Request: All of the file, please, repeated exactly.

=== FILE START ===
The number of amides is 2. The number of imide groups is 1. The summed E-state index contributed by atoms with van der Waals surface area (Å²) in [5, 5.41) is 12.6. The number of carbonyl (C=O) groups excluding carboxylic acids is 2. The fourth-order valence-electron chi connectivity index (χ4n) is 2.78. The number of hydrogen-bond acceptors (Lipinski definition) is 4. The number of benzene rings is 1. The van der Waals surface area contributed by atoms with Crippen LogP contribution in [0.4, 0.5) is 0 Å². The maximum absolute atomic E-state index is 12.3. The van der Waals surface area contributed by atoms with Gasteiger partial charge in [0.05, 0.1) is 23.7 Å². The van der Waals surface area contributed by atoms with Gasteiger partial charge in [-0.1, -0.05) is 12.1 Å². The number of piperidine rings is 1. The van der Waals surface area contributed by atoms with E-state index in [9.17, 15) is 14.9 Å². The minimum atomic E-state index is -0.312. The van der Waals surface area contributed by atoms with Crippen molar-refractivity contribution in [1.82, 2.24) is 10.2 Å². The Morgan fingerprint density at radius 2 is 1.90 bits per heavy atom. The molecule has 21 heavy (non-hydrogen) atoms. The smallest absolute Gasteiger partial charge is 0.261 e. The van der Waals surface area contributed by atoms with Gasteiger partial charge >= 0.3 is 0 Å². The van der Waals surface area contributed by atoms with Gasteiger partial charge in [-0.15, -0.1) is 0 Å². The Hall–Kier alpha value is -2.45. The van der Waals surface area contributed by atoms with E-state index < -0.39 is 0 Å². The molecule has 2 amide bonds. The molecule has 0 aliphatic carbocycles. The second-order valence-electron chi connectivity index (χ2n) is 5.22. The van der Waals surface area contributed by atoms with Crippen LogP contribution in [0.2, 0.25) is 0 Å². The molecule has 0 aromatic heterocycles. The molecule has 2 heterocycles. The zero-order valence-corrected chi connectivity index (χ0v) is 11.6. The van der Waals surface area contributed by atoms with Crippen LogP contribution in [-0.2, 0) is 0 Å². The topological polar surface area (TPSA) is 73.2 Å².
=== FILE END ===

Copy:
The number of amides is 2. The number of imide groups is 1. The summed E-state index contributed by atoms with van der Waals surface area (Å²) in [5, 5.41) is 12.6. The number of carbonyl (C=O) groups excluding carboxylic acids is 2. The fourth-order valence-electron chi connectivity index (χ4n) is 2.78. The number of hydrogen-bond acceptors (Lipinski definition) is 4. The number of benzene rings is 1. The van der Waals surface area contributed by atoms with Crippen LogP contribution in [0.4, 0.5) is 0 Å². The maximum absolute atomic E-state index is 12.3. The van der Waals surface area contributed by atoms with Gasteiger partial charge in [0.05, 0.1) is 23.7 Å². The van der Waals surface area contributed by atoms with Gasteiger partial charge in [-0.1, -0.05) is 12.1 Å². The number of piperidine rings is 1. The van der Waals surface area contributed by atoms with E-state index in [9.17, 15) is 14.9 Å². The minimum atomic E-state index is -0.312. The van der Waals surface area contributed by atoms with Crippen molar-refractivity contribution in [1.82, 2.24) is 10.2 Å². The Morgan fingerprint density at radius 2 is 1.90 bits per heavy atom. The molecule has 21 heavy (non-hydrogen) atoms. The smallest absolute Gasteiger partial charge is 0.261 e. The van der Waals surface area contributed by atoms with Gasteiger partial charge >= 0.3 is 0 Å². The van der Waals surface area contributed by atoms with Gasteiger partial charge in [-0.15, -0.1) is 0 Å². The Hall–Kier alpha value is -2.45. The van der Waals surface area contributed by atoms with E-state index < -0.39 is 0 Å². The molecule has 2 amide bonds. The molecule has 0 aliphatic carbocycles. The second-order valence-electron chi connectivity index (χ2n) is 5.22. The van der Waals surface area contributed by atoms with Crippen LogP contribution in [0.2, 0.25) is 0 Å². The molecule has 0 aromatic heterocycles. The molecule has 2 heterocycles. The zero-order valence-corrected chi connectivity index (χ0v) is 11.6. The van der Waals surface area contributed by atoms with Crippen LogP contribution in [-0.2, 0) is 0 Å². The topological polar surface area (TPSA) is 73.2 Å².